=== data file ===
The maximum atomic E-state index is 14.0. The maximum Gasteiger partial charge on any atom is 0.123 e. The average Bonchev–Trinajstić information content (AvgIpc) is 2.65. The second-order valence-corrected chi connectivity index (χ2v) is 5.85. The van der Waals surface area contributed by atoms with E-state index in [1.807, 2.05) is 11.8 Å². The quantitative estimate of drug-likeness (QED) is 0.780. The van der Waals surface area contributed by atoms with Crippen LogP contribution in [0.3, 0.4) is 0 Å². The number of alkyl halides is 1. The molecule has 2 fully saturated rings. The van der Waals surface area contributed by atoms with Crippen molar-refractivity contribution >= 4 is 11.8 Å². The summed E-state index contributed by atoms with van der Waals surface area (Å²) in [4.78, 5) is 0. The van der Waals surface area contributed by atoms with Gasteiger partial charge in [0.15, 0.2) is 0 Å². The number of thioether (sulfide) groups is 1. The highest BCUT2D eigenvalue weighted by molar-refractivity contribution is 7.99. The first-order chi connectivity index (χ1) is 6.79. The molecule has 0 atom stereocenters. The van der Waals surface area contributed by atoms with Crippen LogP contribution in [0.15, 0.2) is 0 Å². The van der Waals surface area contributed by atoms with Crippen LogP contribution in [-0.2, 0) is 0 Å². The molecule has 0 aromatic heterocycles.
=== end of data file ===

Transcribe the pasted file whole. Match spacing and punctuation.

The maximum atomic E-state index is 14.0. The maximum Gasteiger partial charge on any atom is 0.123 e. The average Bonchev–Trinajstić information content (AvgIpc) is 2.65. The second-order valence-corrected chi connectivity index (χ2v) is 5.85. The van der Waals surface area contributed by atoms with E-state index in [1.807, 2.05) is 11.8 Å². The quantitative estimate of drug-likeness (QED) is 0.780. The van der Waals surface area contributed by atoms with Crippen LogP contribution in [0.3, 0.4) is 0 Å². The number of alkyl halides is 1. The molecule has 2 fully saturated rings. The van der Waals surface area contributed by atoms with Crippen molar-refractivity contribution >= 4 is 11.8 Å². The summed E-state index contributed by atoms with van der Waals surface area (Å²) in [4.78, 5) is 0. The van der Waals surface area contributed by atoms with Gasteiger partial charge in [0.15, 0.2) is 0 Å². The number of thioether (sulfide) groups is 1. The highest BCUT2D eigenvalue weighted by molar-refractivity contribution is 7.99. The first-order chi connectivity index (χ1) is 6.79. The molecule has 0 atom stereocenters. The van der Waals surface area contributed by atoms with Crippen LogP contribution in [0.15, 0.2) is 0 Å². The van der Waals surface area contributed by atoms with Crippen LogP contribution in [-0.2, 0) is 0 Å². The molecule has 0 aromatic heterocycles.